Directed by: Michel Hazanavicius
Format: Big screen
Viewed: Sunday 1/29/2012 with my wife at the Sierra Vista in Clovis
It’s rare for me to walk out of a movie theater feeling truly inspired by a film. But after seeing this year’s Golden Globe winner for best picture, “The Artist,” I felt like a million bucks.
“The Artist” is a gorgeously shot silent film that contrasts the declining days of an accomplished silent film star with the rise of a young actress at the dawn of the talkies. Actor Jean Dujardin plays the lead with such magnetism and grace that it’s easy to see why critics call him the French George Clooney. Argentine actress Bérénice Bejo absolutely glows as the character Peppy Miller, the film’s delightful heroine. The duo of Dujardin and Bejo cast a charming spell over the entire film. Director Michel Hazanavicius cast Dujardin as his star in the OSS 117 spy movie spoofs, and he is married to Bejo. That closeness to his principle actors and his incredible attention to cinematic detail yields a magical movie.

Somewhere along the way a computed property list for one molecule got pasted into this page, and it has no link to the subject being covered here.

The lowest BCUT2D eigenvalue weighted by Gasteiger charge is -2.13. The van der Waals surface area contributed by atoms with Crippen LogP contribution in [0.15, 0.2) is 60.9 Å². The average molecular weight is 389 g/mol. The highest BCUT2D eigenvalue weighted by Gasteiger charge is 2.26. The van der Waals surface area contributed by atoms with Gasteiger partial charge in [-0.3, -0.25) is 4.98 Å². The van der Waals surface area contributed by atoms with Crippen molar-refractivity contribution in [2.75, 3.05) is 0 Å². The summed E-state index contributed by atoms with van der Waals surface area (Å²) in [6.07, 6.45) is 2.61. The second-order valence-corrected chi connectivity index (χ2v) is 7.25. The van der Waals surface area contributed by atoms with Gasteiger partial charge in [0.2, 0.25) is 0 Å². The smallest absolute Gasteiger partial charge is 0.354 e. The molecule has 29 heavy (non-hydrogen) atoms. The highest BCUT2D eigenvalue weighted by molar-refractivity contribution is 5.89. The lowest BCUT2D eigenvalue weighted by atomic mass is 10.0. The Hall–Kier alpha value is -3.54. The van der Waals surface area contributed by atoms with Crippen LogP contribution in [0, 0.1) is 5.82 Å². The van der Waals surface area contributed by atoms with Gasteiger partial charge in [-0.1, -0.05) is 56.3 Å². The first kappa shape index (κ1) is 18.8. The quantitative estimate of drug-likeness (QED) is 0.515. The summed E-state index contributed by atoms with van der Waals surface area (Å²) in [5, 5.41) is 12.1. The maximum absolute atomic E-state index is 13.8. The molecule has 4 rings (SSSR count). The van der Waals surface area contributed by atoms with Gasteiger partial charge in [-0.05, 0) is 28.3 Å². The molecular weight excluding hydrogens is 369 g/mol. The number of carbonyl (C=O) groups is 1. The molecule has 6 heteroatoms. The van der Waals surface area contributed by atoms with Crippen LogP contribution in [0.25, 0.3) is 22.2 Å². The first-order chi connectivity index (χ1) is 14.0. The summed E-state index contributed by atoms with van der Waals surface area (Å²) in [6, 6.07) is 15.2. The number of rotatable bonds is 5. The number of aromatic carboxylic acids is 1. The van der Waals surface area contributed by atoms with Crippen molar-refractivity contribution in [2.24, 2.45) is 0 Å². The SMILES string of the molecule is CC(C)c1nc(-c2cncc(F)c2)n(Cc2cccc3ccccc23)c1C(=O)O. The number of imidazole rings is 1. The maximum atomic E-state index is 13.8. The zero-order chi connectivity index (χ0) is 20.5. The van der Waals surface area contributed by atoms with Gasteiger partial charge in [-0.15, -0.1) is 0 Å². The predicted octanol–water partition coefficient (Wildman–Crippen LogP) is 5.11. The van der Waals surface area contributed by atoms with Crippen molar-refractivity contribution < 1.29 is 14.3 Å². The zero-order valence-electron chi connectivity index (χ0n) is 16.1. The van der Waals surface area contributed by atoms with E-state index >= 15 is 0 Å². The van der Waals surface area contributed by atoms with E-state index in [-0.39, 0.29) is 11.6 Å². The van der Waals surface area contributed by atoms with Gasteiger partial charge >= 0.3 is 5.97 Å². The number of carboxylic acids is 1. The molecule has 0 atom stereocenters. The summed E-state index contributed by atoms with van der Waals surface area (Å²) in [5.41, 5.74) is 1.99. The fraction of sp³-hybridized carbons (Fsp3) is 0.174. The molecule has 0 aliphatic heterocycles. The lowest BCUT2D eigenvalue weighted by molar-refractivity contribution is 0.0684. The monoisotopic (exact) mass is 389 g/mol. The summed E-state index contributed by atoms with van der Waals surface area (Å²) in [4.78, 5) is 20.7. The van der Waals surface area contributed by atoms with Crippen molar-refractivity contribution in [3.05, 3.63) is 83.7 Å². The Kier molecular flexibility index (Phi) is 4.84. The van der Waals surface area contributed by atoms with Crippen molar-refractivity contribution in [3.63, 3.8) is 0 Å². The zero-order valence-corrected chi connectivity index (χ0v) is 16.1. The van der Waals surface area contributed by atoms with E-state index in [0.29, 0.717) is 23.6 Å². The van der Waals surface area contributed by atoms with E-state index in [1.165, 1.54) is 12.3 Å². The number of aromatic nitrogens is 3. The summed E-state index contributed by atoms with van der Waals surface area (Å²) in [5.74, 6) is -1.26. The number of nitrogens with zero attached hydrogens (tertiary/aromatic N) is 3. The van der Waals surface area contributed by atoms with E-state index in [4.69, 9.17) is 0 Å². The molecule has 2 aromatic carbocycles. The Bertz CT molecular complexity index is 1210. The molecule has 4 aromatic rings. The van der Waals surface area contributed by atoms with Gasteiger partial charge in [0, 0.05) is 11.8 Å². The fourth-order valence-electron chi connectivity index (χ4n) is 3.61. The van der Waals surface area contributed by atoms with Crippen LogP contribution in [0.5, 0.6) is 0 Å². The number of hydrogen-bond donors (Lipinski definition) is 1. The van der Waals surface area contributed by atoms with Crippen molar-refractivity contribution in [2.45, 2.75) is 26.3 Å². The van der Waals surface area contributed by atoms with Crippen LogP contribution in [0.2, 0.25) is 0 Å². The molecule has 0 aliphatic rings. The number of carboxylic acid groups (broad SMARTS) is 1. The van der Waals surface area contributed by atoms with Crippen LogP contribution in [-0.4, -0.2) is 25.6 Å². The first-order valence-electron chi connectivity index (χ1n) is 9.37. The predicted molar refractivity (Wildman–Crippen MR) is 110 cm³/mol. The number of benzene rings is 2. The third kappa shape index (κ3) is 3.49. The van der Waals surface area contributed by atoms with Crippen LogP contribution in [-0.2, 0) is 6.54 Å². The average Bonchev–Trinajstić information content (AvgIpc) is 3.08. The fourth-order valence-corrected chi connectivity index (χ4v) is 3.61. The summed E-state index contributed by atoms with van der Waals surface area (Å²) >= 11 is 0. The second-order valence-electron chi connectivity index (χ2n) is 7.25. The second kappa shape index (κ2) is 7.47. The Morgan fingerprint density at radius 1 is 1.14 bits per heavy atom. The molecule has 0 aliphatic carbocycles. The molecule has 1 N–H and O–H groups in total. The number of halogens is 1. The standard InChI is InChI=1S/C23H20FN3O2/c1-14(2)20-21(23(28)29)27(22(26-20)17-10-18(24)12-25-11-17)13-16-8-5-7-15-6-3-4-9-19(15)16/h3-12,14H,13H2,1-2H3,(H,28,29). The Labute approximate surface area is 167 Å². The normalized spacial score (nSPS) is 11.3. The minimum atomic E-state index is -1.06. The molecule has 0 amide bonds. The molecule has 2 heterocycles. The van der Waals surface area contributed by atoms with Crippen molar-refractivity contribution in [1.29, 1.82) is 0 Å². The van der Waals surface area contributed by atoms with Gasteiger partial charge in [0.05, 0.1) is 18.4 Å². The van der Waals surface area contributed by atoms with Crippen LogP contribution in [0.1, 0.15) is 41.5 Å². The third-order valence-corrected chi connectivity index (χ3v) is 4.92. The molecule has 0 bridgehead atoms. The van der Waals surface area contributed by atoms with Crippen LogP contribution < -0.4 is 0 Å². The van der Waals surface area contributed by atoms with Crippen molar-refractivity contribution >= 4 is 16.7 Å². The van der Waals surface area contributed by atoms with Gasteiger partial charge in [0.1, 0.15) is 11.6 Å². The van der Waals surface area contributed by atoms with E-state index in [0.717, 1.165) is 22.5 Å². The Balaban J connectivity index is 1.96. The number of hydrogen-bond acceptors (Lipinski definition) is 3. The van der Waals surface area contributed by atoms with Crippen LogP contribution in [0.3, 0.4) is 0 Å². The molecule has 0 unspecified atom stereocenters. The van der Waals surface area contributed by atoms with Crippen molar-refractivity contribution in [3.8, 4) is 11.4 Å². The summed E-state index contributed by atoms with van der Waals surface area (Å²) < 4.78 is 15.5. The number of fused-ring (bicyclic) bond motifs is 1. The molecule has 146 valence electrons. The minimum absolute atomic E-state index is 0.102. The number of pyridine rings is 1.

My wife may have summed up “The Artist” best. She said that she liked the film because it felt so real. She doesn’t know a lot about silent movies, but the ones she has seen have always been so upbeat and over-the-top happy. We just don’t know about silent movies that had underlying themes of loss, depression, and suicide. That’s what makes this movie so great, she said. It’s true to the glory of the silent film era, but it also feels modern and truly authentic.